In a White House press conference today, President Obama introduced a report entitled Consumer Data Privacy in a Networked World: A Framework for Protecting Privacy and Promoting Innovation in the Global Digital Economy, which calls for an online privacy Bill of Rights for consumers:
“American consumers can’t wait any longer for clear rules of the road that ensure their personal information is safe online,” said President Obama. “As the Internet evolves, consumer trust is essential for the continued growth of the digital economy. That’s why an online privacy Bill of Rights is so important.”
Under this proposal, a baseline set of privacy standards will be set around seven core principles: individual control, transparency, respect for context, security, access and accuracy, focused collection, and accountability. The Department of Commerce will take the lead in further defining best practices and, most importantly, in leading efforts to bring stakeholders to the table to negotiate rules that make sense.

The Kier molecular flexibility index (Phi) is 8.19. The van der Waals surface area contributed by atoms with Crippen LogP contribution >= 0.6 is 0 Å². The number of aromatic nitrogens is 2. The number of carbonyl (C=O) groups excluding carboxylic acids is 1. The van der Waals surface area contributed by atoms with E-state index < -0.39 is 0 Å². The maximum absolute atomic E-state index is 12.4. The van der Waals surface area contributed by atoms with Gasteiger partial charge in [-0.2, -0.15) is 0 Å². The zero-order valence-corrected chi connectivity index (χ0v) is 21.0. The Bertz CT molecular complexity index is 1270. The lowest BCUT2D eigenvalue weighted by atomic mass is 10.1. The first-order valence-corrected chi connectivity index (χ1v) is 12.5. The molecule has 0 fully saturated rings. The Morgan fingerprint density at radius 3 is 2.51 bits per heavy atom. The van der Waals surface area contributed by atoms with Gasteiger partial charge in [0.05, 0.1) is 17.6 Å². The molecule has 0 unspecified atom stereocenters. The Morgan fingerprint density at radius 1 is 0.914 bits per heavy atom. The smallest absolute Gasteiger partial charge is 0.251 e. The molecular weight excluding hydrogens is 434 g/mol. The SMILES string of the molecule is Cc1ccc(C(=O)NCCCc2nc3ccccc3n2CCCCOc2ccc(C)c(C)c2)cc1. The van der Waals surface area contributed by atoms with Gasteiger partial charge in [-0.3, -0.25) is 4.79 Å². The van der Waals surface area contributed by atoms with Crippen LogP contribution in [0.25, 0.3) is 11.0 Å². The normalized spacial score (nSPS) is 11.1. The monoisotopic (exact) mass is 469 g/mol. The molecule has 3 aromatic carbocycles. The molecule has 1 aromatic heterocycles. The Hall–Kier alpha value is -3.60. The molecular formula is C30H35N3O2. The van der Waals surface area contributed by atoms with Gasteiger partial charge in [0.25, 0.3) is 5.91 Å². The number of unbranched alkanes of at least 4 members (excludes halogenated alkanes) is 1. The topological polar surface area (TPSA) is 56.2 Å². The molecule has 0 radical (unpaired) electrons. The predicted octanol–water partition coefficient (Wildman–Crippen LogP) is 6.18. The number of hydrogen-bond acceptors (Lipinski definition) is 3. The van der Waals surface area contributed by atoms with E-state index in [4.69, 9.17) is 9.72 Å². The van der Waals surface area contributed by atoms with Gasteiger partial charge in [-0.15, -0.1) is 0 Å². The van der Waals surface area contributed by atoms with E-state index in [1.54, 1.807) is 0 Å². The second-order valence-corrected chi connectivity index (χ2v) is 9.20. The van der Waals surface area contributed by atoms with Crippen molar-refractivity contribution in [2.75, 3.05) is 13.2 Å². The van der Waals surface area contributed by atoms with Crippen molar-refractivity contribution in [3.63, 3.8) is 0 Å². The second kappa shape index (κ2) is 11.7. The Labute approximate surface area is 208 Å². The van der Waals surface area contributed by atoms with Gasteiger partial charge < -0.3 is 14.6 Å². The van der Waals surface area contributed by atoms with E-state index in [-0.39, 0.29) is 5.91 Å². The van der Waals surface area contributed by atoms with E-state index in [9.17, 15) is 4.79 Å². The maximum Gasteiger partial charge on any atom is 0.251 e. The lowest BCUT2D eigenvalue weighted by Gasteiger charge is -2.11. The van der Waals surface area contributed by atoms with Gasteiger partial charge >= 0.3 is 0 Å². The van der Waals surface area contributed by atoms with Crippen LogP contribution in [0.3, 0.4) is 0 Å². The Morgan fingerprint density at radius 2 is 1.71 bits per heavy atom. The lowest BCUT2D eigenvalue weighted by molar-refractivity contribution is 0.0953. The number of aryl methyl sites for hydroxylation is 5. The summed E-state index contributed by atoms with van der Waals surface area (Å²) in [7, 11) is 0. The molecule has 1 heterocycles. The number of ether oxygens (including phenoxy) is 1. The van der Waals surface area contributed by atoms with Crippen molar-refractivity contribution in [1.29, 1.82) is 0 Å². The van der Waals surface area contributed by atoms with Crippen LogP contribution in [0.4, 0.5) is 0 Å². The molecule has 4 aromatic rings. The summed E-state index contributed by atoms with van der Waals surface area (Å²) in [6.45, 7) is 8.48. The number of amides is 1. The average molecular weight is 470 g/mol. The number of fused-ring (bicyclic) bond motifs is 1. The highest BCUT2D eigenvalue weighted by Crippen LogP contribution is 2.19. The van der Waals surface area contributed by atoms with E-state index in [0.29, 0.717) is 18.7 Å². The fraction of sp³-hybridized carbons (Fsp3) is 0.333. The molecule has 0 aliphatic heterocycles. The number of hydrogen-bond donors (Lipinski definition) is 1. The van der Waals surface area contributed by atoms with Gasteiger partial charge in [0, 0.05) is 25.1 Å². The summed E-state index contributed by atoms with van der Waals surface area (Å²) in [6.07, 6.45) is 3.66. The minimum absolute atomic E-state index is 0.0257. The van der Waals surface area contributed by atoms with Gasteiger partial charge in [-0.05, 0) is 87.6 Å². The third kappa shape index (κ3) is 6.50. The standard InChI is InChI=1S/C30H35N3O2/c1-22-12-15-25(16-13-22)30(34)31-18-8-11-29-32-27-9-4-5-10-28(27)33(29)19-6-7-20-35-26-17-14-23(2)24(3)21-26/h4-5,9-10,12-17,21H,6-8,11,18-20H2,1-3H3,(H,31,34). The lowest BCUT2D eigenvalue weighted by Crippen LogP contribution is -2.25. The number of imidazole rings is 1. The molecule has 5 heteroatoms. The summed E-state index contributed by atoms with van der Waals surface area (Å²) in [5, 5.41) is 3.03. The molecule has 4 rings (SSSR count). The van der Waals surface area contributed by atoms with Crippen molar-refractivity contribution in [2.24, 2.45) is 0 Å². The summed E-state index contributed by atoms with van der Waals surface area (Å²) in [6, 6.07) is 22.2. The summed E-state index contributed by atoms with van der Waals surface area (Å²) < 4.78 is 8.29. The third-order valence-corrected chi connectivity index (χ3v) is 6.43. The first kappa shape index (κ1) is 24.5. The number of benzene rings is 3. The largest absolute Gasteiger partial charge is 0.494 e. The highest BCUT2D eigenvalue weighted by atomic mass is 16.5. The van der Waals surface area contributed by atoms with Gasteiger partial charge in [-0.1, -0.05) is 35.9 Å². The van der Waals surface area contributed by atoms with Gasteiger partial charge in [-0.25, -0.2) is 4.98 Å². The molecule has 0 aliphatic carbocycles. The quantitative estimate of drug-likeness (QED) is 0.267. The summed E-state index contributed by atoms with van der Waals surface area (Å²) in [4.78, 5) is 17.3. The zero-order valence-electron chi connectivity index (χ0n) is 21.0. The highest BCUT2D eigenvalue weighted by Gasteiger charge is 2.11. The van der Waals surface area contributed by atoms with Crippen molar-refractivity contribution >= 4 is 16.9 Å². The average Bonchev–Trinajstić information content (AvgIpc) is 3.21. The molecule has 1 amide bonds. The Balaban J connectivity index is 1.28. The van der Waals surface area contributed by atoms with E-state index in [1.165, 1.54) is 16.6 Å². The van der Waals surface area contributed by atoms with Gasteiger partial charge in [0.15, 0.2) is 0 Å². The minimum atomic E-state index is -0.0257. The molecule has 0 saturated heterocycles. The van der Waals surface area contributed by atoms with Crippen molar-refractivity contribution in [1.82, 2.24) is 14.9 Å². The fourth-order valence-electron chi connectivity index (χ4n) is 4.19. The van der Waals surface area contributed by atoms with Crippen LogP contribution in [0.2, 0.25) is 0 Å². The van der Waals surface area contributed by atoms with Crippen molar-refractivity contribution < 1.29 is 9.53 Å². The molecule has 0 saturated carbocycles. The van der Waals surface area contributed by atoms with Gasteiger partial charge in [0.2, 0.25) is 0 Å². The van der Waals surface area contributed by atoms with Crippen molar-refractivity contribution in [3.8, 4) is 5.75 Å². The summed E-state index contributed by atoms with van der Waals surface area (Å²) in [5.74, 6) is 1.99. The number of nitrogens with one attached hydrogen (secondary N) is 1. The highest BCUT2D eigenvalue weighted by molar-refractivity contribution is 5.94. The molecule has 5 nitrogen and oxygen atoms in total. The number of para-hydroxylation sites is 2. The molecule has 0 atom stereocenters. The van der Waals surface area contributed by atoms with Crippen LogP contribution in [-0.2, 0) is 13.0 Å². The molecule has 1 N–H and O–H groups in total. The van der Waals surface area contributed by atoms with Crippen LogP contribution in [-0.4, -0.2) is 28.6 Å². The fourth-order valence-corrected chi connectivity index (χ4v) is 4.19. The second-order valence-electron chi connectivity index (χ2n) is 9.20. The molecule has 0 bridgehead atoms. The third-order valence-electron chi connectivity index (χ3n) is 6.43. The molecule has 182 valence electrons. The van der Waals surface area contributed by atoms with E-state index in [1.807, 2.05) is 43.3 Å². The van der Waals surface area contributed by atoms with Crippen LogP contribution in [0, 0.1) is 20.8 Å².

While previous administrations have appoitned privacy officers and commented on emerging privacy and security issues, today's announcement is a bold move primarily because the White House rolled it out in the middle of roiling scandals over intrusive tracking behavior by players like Google, Facebook and Apple.
This proposal sets an important stake in the ground, but what impact it will have in the long run remains to be seen. The White House proposal suggests industry-led, voluntary measures at first, with enforceable measures kicking in later, however such measures will inevitably require legislative and regulatory enablement to have real power. Given the current mood in Washington, and during this election year, it is unlikely that any significant privacy bills will make it to the desk of President Obama any time soon.